Don't Just Blame the Republicans for the No-Tax Pledge -- Democrats are Allergic to Tax Hikes, Too

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Molly Michelmore is an expert on the history of tax and spending politics in the 20th century United States. She teaches American history at Washington and Lee University in Lexington, Virginia. Her first book, Tax and Spend: The Welfare State, Tax Politics and the Limits of American Liberalism (University of Pennsylvania Press, 2012), is on sale now.

Only moments after the Supreme Court announced that the Affordable Care Act (ACA) passed constitutional muster, GOP legislators, right-wing pundits, and conservative strategists launched a new attack on the health care law. The right’s talking point was as simple as it was predictable. Obamacare wasn’t an unconstitutional power grab by the federal government. It was something much worse. It was a new tax on the middle class.

Republicans hope that tax politics will let them snatch electoral victory out of the jaws of judicial defeat. Almost immediately after the Court handed down its decision, the Republican National Committee responded with a new Internet ad featuring the word “tax” 12 times and accusing Democrats of celebrating “another Obama tax increase.” Americans for Prosperity, the Super PAC founded by conservative billionaires David and Charles Koch, released its own television ad in 12 swing states labeling the ACA the “largest tax increase in history.”

This turn to tax politics is hardly surprising. Over the last four decades, opposition to any kind of tax increase has been the defining feature of the GOP. Most Republican officials have gone so far as to sign a formal pledge vowing never to raise taxes for any reason. GOP officials and strategists not only raise the specter of higher taxes to undermine support for a host of Democratic reform proposals, but also see tax cuts as a kind of “one-size-fits-all” policy fix.

The strategy has paid off. For decades, the Republican Party has benefitted from its reputation as what Wall Street Journal writer and early tax-cut apostle Jude Wanniski approvingly dubbed the “Santa Claus of Tax Reduction.” Since rebranding itself as the tax cut party in the mid-seventies, the GOP has successfully challenged Democrats’ mid-century control over American politics.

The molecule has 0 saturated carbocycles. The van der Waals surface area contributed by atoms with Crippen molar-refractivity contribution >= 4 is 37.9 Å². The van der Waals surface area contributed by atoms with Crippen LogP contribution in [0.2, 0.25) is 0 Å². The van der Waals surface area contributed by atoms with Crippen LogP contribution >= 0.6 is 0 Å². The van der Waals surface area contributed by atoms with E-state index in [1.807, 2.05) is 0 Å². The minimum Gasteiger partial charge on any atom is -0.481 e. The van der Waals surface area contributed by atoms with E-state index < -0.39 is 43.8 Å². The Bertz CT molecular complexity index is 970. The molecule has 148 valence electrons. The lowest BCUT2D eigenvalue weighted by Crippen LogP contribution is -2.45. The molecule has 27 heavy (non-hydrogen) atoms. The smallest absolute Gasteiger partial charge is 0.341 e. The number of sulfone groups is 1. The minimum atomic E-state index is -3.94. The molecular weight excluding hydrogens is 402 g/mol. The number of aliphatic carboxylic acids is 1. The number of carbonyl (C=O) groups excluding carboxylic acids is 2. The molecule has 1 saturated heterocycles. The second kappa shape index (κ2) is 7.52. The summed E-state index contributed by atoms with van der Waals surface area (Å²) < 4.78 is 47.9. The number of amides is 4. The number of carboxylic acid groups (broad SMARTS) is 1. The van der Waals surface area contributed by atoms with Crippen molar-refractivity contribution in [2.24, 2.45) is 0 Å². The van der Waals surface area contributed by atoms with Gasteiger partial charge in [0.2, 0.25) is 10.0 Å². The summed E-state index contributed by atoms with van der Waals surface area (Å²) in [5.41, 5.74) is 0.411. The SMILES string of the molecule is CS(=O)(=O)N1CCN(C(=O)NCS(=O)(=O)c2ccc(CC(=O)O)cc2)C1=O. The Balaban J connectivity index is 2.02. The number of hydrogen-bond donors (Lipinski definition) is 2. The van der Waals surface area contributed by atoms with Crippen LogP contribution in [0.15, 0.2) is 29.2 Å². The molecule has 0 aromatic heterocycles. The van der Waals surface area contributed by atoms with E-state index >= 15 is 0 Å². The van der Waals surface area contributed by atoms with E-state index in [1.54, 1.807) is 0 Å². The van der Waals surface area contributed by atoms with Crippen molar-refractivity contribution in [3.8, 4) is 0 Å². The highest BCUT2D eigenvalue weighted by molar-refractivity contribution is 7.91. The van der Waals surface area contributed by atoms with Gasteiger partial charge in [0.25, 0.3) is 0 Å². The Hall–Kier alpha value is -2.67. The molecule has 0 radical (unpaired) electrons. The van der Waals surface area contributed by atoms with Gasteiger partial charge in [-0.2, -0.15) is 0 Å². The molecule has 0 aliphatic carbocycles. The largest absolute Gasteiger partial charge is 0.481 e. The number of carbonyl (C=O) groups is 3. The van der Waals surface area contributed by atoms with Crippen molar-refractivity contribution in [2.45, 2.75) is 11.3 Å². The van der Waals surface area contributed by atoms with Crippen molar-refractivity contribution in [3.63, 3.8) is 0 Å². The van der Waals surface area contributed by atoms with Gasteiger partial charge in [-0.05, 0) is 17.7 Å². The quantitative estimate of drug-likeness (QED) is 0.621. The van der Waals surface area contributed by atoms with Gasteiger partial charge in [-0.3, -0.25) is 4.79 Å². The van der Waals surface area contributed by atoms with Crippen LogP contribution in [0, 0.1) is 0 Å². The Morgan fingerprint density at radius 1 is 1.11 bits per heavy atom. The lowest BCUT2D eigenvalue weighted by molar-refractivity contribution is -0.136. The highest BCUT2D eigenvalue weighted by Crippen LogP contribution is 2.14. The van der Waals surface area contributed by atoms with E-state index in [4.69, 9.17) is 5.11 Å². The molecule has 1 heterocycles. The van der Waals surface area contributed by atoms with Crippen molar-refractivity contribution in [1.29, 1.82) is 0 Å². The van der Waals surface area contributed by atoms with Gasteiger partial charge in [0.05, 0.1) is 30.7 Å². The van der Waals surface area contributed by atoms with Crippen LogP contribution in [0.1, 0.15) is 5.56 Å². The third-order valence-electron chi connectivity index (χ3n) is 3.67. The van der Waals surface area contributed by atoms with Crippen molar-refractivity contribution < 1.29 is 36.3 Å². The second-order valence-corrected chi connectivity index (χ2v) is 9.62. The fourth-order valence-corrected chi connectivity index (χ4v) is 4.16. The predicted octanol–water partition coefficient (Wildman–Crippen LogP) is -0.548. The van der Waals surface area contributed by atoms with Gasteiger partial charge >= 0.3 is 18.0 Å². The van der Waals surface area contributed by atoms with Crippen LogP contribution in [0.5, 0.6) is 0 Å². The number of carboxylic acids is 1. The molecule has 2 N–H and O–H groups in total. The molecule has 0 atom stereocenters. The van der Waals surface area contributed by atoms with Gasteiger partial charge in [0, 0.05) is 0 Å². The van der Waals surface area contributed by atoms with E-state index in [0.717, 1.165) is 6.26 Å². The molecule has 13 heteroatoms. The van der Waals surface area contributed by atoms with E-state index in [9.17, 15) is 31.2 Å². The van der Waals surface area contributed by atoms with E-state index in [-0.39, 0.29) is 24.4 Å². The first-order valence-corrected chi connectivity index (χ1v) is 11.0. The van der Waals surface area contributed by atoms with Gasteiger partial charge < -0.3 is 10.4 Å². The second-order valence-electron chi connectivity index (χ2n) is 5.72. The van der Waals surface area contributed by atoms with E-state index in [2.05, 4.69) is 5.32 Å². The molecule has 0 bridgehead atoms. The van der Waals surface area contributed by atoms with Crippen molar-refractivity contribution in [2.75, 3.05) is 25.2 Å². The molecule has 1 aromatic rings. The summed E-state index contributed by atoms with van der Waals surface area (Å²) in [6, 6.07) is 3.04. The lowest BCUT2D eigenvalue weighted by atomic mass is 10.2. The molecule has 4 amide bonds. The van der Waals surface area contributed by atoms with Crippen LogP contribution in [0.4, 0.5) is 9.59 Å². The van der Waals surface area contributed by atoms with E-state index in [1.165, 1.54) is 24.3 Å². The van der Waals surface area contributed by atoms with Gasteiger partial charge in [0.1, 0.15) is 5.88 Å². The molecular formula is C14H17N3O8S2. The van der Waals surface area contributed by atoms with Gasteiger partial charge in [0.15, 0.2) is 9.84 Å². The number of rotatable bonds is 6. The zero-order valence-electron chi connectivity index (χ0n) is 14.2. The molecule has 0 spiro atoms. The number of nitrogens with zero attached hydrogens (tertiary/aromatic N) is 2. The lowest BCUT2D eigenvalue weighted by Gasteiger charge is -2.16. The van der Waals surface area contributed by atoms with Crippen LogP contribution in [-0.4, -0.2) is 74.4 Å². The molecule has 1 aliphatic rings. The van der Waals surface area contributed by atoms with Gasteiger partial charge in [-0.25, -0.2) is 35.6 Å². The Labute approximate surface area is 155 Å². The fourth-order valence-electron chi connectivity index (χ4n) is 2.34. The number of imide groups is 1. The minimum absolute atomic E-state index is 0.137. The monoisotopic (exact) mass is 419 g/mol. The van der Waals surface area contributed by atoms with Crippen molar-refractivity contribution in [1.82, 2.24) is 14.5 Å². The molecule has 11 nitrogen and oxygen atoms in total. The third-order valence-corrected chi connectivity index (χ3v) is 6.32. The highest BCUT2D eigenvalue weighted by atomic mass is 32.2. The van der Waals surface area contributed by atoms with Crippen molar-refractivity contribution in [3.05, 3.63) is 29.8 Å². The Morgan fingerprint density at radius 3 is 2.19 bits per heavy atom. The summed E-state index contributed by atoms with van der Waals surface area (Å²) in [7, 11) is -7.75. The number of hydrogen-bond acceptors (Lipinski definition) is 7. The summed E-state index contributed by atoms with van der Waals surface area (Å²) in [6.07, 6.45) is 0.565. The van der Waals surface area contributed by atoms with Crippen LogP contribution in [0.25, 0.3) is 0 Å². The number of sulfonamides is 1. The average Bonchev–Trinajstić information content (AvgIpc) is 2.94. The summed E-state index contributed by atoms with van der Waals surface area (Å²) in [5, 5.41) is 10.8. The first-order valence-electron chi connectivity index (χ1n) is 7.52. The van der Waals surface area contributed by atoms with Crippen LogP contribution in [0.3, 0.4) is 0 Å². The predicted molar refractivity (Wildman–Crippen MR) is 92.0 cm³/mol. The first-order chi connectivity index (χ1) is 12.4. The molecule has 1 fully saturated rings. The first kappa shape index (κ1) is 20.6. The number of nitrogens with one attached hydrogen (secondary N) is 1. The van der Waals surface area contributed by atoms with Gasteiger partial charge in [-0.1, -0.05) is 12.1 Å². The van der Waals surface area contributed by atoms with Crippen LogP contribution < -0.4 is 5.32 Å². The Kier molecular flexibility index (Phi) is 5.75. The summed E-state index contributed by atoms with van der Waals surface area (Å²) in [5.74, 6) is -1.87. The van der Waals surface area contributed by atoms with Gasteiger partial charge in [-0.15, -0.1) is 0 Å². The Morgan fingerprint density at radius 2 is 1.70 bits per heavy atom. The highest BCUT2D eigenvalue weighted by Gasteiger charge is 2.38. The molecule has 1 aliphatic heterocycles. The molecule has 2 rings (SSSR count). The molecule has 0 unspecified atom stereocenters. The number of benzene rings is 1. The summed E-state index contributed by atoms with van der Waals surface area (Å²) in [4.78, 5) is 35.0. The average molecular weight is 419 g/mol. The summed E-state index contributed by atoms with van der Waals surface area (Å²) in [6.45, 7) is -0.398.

That Republicans have used tax cuts to win elections is hardly news. What is perhaps more surprising how much the Democratic Party has done to reinforce Americans’ hostility toward taxes on all but the wealthiest members of society. In the initial campaign to build support for the ACA, President Barack Obama went out of his way to insist that the law was “absolutely not a tax increase.” Indeed, Obama and the majority of the Democratic Party have pledged to hold the line on taxes for 98 percent of American taxpayers. As political analyst Ezra Klein rightly points out, the difference between Republicans and Democrats -- at least on the tax issue -- is pretty small. “Republicans,” Klein writes, “don't want to raise taxes on anyone. Democrats don’t want to raise taxes on almost anyone.”

When did this happen? How did the party of so-called tax and spend liberals become the party of tax cuts?

History offers an unexpected answer. The fact is Democrats’ allergy to tax hikes is nothing new. Despite their party’s reputation, Democratic liberals have long been reluctant to raise taxes on the majority of Americans -- even to pay for politically popular programs.

This aversion to tax hikes stretches back to the birth of modern American liberalism in the 1930s. Franklin Roosevelt’s New Deal is rightly remembered as one of the high water marks of liberal reform in the United States. But the Democratic liberals of the 1930s were no more immune to anti-tax sentiment than their twenty-first century counterparts. Eager to manage popular opposition to new taxes, New Dealers time and again rejected proposals to expand the income tax base into the ranks of the middle and working classes. Instead, these liberals chose to rely on indirect or hidden taxes -- including regressive consumption taxes and payroll levies -- to offset the costs of new economic security programs.